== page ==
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Epic Games, Inc. V. Apple, Inc.: An Epic Opinion For Software Developers, Gabriella Veronica Coffield Jan 2023

Epic Games, Inc. V. Apple, Inc.: An Epic Opinion For Software Developers, Gabriella Veronica Coffield

University of Miami Business Law Review

Aside from Google Play, Apple’s App Store is where the majority of apps are downloaded from across the world. Recently, Apple has faced scrutiny for its management of the App Store and the control Apple has over the market due to the lack of competition. Additionally, developers have criticized the 30% fee Apple charges them for in-app purchases. The recent ruling by the Northern District of California in Epic Games, Inc. v. Apple, Inc., 559 F. Supp. 3d 898 (N.D. Cal. 2021) addressed this issue and issued an injunction allowing the possibility for developers to direct consumers to external links …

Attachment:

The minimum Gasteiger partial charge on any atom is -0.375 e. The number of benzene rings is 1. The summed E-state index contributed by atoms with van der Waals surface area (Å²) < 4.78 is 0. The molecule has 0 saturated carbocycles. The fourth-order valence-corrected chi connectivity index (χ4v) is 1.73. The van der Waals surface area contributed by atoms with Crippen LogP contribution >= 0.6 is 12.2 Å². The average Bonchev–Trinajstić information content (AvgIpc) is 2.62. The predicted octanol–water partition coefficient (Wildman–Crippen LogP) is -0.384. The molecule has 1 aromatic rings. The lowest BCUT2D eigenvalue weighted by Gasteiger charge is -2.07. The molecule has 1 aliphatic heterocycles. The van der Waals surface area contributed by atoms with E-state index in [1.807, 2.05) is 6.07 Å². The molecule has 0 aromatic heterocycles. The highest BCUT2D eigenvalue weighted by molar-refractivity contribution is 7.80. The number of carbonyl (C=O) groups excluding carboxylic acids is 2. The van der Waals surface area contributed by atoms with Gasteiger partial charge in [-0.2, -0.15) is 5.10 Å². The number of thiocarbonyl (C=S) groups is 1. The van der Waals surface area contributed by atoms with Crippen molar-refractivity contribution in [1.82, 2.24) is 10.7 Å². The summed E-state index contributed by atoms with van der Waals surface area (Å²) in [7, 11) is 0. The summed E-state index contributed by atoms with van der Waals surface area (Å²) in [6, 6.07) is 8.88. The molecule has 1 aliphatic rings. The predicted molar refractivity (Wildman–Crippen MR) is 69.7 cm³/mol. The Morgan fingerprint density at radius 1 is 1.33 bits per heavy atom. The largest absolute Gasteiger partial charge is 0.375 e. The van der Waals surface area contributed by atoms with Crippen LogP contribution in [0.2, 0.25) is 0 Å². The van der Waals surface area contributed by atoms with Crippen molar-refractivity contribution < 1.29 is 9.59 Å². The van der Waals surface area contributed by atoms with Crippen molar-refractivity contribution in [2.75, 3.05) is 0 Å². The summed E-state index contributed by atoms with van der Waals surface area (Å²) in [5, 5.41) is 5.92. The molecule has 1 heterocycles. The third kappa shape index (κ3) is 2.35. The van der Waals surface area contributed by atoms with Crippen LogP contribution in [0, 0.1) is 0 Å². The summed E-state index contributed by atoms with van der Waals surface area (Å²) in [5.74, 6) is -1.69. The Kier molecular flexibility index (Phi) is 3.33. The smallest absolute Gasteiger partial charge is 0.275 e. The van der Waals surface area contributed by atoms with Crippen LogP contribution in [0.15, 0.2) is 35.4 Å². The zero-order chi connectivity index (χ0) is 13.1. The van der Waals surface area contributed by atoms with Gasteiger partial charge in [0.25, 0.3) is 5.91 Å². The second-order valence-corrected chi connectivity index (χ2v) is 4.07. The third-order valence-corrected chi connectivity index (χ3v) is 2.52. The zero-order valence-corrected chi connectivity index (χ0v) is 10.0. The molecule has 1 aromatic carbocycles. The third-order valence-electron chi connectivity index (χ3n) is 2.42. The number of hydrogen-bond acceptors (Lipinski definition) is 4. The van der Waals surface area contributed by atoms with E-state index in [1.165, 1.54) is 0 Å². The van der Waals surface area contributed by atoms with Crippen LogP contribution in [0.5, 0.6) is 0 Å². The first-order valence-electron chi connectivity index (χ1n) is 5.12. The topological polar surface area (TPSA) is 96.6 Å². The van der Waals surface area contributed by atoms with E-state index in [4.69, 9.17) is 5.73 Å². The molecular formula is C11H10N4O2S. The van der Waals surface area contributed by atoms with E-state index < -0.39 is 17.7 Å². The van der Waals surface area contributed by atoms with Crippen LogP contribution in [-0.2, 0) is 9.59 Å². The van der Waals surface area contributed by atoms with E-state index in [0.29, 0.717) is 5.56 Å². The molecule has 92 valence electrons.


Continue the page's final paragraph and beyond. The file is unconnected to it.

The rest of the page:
Now Streaming: How Streaming Services Are Following In The Antitrust Footsteps Of Hollywood’S Golden Age, Megan Elizabeth Norris Jan 2023

Now Streaming: How Streaming Services Are Following In The Antitrust Footsteps Of Hollywood’S Golden Age, Megan Elizabeth Norris

University of Miami Business Law Review

The entertainment industry is undergoing quite the transformation following the recent termination of the Paramount Consent Decrees, which effectively regulated the industry to prevent monopolization and promote competition for almost a century. The industry now faces a drastic surge in the utilization of streaming services and a new wave of antitrust issues.

“With great power comes great responsibility;” however, the dominant streaming companies in the industry have raised suspicion about emerging anticompetitive concerns. While long overdue, the termination of the Paramount Consent Decrees leaves a gaping hole in antitrust policy regarding the nuanced business practice of streaming platforms. Existing antitrust …